The Xbox 360 is, as PandoDaily contributor Farhad Manjoo put it, the king of the living room, and the brand has become popular enough to lend the Xbox name to its streaming music service, its video streaming product, and anything remotely related to gaming. If Microsoft stays on this path, "Xbox" could become to music, videos, and games what "Office" is to productivity.
By acting as more than a game console and serving as a bridge to other content verticals, such as Hulu or Netflix, the Xbox 360 managed to make a name for itself despite a few bugs. Want to watch a movie? Turn on the Xbox. Want to watch a TV show? Turn on the Xbox, and so on.
Microsoft can leverage this mindset with Surface, which is why it's built the previously mentioned Xbox content services into its first tablet. The company is betting that good hardware and compelling content will be enough to make consumers stick around, software bugs be damned.
Surface is, like the Xbox, a series of contradictions. It's a hardware product built by what was previously a software company, it's a post-PC device that Microsoft continues to call a PC, and it's late to a race that many already believe has been won by Apple. Hell, even Apple CEO Tim Cook got a few pot shots in during Apple's earnings call, saying "I think people, when they look at the iPad versus competitors, they will conclude they really want an iPad and they will continue to do that." Again, Apple isn't afraid to pick a fight.
It was the same way – though perhaps without snide remarks from Apple – with the Xbox. Microsoft decided to enter a market that it had no experience in against two companies – Sony and Nintendo – that had already forced one company (Sega) out.
Now, according to the company's first quarter financial statements, the Xbox 360 is the top-selling console with 49 percent of US marketshare. If the company is arrogant enough to believe that it can still win, or at least benefit from, the tablet race, it's because it already managed to do so in another product category.
By using the Xbox 360 as a homebase of sorts, Microsoft could use the Xbox's dominance in the living room as a stepping stone for the Surface tablet itself. The company has already started tying the two brands together with the previously mentioned Xbox Music and Xbox Video services, and it's shown signs of further integrations appearing down the line.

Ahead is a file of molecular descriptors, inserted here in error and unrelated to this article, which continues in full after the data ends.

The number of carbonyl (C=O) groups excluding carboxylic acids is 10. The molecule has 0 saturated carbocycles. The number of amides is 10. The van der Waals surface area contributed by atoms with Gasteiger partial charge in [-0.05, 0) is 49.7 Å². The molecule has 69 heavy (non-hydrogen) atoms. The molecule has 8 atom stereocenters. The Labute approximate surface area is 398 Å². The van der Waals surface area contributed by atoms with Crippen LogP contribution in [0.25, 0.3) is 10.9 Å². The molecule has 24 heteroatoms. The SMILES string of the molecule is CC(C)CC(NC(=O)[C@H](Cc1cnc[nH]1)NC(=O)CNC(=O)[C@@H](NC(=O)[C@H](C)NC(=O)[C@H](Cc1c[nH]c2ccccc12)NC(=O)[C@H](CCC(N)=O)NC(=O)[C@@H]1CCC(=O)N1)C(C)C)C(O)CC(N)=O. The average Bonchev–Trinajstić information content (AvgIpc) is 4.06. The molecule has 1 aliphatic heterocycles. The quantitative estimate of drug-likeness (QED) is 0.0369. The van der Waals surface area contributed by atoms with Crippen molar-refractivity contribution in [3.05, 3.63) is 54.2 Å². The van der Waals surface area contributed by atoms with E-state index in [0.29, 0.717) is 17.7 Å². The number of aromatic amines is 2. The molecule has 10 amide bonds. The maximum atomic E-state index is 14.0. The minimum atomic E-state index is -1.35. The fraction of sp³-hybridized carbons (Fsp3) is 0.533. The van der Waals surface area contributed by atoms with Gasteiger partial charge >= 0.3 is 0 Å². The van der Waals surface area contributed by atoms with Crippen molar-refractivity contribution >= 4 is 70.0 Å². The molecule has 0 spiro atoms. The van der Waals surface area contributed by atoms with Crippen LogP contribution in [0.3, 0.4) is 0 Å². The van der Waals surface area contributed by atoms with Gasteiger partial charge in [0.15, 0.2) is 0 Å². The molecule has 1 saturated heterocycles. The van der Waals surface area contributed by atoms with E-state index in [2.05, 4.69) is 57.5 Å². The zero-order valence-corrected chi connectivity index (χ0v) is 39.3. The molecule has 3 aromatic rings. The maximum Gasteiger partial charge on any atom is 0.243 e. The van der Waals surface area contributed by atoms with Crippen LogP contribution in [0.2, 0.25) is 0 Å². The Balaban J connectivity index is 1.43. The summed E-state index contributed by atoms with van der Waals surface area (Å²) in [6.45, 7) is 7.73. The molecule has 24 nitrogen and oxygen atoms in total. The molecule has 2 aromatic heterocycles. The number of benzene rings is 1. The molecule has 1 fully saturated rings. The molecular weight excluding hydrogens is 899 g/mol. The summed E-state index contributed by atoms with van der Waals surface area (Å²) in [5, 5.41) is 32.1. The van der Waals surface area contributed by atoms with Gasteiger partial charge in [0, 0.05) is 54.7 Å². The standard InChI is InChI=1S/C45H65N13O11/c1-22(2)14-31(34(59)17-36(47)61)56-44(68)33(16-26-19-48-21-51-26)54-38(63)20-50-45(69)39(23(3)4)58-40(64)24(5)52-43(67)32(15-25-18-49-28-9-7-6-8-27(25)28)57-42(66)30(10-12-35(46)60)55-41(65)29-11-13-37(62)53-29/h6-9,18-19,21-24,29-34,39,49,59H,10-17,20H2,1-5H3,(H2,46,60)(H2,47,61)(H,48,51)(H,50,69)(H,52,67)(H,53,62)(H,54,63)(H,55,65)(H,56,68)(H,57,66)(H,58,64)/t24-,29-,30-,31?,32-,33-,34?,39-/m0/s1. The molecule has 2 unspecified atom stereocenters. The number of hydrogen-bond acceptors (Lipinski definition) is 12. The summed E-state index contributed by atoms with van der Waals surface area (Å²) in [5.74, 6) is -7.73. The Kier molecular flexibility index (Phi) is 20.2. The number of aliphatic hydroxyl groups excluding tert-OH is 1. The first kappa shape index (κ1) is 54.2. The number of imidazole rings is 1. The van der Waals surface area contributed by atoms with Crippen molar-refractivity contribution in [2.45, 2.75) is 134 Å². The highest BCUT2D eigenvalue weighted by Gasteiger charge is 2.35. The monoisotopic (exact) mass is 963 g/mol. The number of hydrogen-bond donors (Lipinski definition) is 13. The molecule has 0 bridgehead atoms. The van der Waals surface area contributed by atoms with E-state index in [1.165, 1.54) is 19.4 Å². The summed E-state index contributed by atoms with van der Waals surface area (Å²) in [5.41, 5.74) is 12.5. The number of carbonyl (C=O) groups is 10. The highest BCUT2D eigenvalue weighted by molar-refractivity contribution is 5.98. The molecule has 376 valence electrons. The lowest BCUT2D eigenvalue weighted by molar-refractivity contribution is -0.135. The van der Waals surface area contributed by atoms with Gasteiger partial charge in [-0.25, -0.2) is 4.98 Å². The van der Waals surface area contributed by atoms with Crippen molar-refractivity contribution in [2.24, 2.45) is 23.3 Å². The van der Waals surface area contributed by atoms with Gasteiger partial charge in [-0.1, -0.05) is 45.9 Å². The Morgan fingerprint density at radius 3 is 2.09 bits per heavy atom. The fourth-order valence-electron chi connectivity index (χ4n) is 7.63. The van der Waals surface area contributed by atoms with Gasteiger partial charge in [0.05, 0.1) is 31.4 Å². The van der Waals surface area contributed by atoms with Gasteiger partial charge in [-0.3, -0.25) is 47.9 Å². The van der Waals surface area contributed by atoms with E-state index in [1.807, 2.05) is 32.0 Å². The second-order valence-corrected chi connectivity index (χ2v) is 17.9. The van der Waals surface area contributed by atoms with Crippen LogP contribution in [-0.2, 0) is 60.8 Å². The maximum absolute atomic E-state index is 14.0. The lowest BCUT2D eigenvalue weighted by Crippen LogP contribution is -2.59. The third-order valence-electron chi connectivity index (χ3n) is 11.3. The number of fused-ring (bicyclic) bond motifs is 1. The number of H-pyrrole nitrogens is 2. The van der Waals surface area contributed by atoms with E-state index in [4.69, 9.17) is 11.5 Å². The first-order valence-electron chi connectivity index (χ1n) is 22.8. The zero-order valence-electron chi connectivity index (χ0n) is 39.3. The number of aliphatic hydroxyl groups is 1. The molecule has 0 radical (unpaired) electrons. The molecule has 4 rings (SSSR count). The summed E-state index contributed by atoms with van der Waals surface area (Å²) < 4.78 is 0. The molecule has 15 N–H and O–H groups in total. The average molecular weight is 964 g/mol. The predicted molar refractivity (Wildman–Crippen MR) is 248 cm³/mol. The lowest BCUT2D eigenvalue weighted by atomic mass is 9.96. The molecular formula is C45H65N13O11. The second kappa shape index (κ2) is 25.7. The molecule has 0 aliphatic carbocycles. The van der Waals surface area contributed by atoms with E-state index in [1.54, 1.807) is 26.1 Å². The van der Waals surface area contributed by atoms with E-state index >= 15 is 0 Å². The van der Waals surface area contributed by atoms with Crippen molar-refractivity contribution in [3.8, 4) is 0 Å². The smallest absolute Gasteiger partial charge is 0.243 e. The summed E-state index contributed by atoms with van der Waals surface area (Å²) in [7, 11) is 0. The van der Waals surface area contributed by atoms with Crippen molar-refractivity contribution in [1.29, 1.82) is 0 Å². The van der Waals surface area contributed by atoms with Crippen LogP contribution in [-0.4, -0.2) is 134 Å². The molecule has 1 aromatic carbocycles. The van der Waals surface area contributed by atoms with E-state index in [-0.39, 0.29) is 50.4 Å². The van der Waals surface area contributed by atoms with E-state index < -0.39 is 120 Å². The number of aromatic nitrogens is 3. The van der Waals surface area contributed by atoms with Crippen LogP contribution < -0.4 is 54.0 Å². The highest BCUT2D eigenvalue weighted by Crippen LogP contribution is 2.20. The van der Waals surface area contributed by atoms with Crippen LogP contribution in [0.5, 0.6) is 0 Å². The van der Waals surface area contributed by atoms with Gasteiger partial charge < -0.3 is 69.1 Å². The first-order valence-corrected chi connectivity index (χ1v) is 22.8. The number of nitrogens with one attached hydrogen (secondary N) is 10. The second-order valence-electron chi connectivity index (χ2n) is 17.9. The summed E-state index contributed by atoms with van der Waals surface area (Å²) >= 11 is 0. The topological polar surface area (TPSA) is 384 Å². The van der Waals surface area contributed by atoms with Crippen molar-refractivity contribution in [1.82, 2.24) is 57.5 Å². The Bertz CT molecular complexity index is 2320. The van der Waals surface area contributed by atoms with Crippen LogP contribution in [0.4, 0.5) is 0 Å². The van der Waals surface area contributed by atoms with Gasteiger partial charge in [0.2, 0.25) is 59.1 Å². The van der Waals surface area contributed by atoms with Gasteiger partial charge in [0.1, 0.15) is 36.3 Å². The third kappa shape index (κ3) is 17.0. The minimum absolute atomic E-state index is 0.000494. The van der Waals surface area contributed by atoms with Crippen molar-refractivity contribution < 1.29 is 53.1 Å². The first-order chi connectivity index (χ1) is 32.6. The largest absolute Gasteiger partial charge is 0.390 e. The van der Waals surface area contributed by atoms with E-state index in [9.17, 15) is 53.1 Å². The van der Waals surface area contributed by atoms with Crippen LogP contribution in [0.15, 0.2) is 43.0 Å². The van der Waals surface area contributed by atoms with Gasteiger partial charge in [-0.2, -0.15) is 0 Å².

Xbox SmartGlass, for example, is a "second screen" application for Windows 8 and Windows Phone 8 devices that blurs the line between what can be done on an Xbox and what can be done with another Microsoft product. The app can be used to browse the Web via the Xbox, display information about music or videos playing on the device, or offer hints to help gamers find their way around a difficult obstacle. SmartGlass complements the Xbox while simultaneously taking the brand out of the living room.
In some ways this puts Microsoft ahead of both Apple and Google. Both companies have introduced vaguely similar products – the Apple TV and the Nexus Q (as well as Google TV), respectively – but neither are as fully-featured or popular as the Xbox 360. While everyone is busy wondering when Apple will make a real play for the living room, Microsoft has already planted its flag and is looking forward to future conquests.
To make that happen, however, Microsoft had to take what it learned from building the Xbox, both the console itself and the brand, and use that as a guide for building Surface. For all of the company's talk about the Surface as a "stage for Windows," the most important aspects of Surface come from a game console, not an antiquated operating system.
[Image courtesy craigmdennis]